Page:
It wasn't certain whether Fernandez was driving the boat when it crashed on Sept. 25. He had a blood-alcohol content level of 0.147, above Florida's legal limit of 0.08, according to autopsy reports released by the Miami-Dade County Medical Examiner's Office.

"That was one of the first things that came to mind when I began to figure out how we were going to process this," Moore said. "Mike was able to provide some insight. Just give me some comfort, really."

Ventura wound up pitching his entire career for the Royals, going 38-31 with a 3.89 ERA.

Born June 3, 1991, in Samana, Dominican Republic, Ventura was a true rags-to-riches story. He quit school at 14 and was laboring on a construction crew to support his family when he heard about a tryout, which led to a spot in the Royals' academy located on his picturesque island home.

Still, the odds were long that Ventura would ever make it to the big leagues. Very few players from the Dominican academies reached the pinnacle of the sport.

But over time, Ventura was able to harness one of the most electric fastballs that scouts had seen in years, and his headstrong and confident nature was essential to his rapid rise. He made his debut to great fanfare in 2013, allowing just one run again Cleveland in a sign of things to come.

He eventually became a cornerstone of a youth movement that included young stars such as Hosmer and Moustakas, one that carried the Royals first to respectability, then to the top of the American League.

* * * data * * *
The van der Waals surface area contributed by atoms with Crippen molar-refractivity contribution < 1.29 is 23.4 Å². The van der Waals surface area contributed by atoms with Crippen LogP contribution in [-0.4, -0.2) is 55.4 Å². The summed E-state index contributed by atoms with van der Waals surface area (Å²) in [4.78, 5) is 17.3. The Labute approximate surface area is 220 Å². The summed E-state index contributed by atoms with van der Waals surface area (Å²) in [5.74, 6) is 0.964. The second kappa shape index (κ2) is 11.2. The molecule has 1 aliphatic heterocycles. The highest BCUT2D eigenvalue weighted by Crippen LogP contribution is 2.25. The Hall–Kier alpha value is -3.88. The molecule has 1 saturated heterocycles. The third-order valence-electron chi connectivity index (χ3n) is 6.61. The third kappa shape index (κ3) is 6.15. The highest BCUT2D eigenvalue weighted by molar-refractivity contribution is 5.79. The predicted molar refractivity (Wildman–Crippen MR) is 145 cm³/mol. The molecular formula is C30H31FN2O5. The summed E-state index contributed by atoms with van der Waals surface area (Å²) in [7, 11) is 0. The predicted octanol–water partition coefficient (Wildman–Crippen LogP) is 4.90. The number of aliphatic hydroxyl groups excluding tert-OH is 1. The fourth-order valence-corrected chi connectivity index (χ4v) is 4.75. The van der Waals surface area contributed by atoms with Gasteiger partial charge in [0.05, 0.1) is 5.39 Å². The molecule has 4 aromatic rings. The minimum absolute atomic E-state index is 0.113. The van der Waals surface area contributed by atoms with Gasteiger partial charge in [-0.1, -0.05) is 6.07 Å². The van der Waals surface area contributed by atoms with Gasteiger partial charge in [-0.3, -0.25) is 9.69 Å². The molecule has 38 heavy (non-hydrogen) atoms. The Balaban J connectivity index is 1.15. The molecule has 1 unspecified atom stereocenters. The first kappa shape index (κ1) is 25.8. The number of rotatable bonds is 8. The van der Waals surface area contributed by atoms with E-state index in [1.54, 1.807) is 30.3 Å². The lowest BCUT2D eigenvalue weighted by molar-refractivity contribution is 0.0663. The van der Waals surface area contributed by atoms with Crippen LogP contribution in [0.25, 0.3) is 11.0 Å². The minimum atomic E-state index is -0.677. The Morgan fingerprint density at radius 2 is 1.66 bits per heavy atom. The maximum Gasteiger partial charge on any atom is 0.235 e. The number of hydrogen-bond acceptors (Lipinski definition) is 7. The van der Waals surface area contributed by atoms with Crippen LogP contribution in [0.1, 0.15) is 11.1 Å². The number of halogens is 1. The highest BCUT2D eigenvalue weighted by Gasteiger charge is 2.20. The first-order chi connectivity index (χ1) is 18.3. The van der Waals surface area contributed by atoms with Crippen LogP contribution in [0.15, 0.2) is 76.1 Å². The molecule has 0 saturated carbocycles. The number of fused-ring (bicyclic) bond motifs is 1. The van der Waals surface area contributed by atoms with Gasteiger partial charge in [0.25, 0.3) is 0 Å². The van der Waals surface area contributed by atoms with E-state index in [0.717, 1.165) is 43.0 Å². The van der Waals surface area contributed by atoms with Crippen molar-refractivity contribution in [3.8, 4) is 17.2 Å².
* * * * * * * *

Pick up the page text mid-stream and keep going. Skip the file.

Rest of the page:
He was 14-10 with a 3.20 ERA in 2014, his first full season in the big leagues, and helped the Royals reach the World Series for the first time in nearly three decades. Then he helped to lead them back to the Fall Classic in 2015, this time completing the job on a crisp night in New York.

"He always had a zest for life, an innocence about the game, a freshness, a fearlessness," Moore said, his voice cracking. "He was a very compassionate human being, loved to compete, no doubt challenged us, but that made us better. Nobody could ever doubt how much he cared about his teammates, how much he cared about the fans, and how much he loved to compete and to pitch."

An unusual trade candidate, what is Cesar Hernandez worth?

An unusual trade candidate, what is Cesar Hernandez worth?

It's not easy to gauge the trade value of Cesar Hernandez.

The Phillies' 26-year-old second baseman, who was a "hot name" in trade talks at the GM meetings last week, according to CSN's Jim Salisbury, is an unusual trade candidate. He's young, inexpensive, under team control and coming off a breakout season for a team committed to youth.

And yet the possibility exists that the Phillies do this winter with Hernandez what they did last with closer Ken Giles: sell high.

There are many branches to this tree, so let's go point by point:

Would it actually be a sell-high?
You can't ever truly know whether a player has peaked or fluked his way to a successful season. If the Phillies were to trade Hernandez, they'd be doing it under the assumption that one of those two things happened in 2016.

Hernandez hit .294/.371/.393 with 14 doubles, a league-leading 11 triples and six homers in 2016. He played like an All-Star from the time of his benching in late June through the end of the season, hitting .326 with a .421 on-base percentage over his final 83 games. He impressed in the second half with his stroke, his plate selection and a bit more pop than expected.